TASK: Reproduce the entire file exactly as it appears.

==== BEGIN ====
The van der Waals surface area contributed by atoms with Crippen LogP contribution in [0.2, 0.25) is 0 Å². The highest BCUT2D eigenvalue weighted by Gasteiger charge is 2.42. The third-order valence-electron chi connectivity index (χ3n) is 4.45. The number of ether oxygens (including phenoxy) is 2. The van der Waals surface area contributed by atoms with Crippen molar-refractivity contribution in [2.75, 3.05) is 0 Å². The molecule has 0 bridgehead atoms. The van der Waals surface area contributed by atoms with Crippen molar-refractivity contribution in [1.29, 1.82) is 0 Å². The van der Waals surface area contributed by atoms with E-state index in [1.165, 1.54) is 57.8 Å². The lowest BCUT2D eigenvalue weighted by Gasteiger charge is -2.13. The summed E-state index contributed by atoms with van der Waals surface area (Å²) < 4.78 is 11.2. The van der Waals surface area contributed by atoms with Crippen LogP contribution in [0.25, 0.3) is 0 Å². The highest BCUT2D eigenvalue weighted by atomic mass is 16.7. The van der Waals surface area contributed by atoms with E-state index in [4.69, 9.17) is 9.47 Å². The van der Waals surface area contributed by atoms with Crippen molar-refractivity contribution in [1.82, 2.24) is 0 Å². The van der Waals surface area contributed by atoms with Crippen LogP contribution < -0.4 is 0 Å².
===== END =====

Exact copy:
The van der Waals surface area contributed by atoms with Crippen LogP contribution in [0.2, 0.25) is 0 Å². The highest BCUT2D eigenvalue weighted by Gasteiger charge is 2.42. The third-order valence-electron chi connectivity index (χ3n) is 4.45. The number of ether oxygens (including phenoxy) is 2. The van der Waals surface area contributed by atoms with Crippen molar-refractivity contribution in [2.75, 3.05) is 0 Å². The molecule has 0 bridgehead atoms. The van der Waals surface area contributed by atoms with Crippen molar-refractivity contribution in [1.29, 1.82) is 0 Å². The van der Waals surface area contributed by atoms with E-state index in [1.165, 1.54) is 57.8 Å². The lowest BCUT2D eigenvalue weighted by Gasteiger charge is -2.13. The summed E-state index contributed by atoms with van der Waals surface area (Å²) < 4.78 is 11.2. The van der Waals surface area contributed by atoms with Crippen LogP contribution in [0.25, 0.3) is 0 Å². The highest BCUT2D eigenvalue weighted by atomic mass is 16.7. The van der Waals surface area contributed by atoms with E-state index in [4.69, 9.17) is 9.47 Å². The van der Waals surface area contributed by atoms with Crippen molar-refractivity contribution in [1.82, 2.24) is 0 Å². The van der Waals surface area contributed by atoms with Crippen LogP contribution < -0.4 is 0 Å².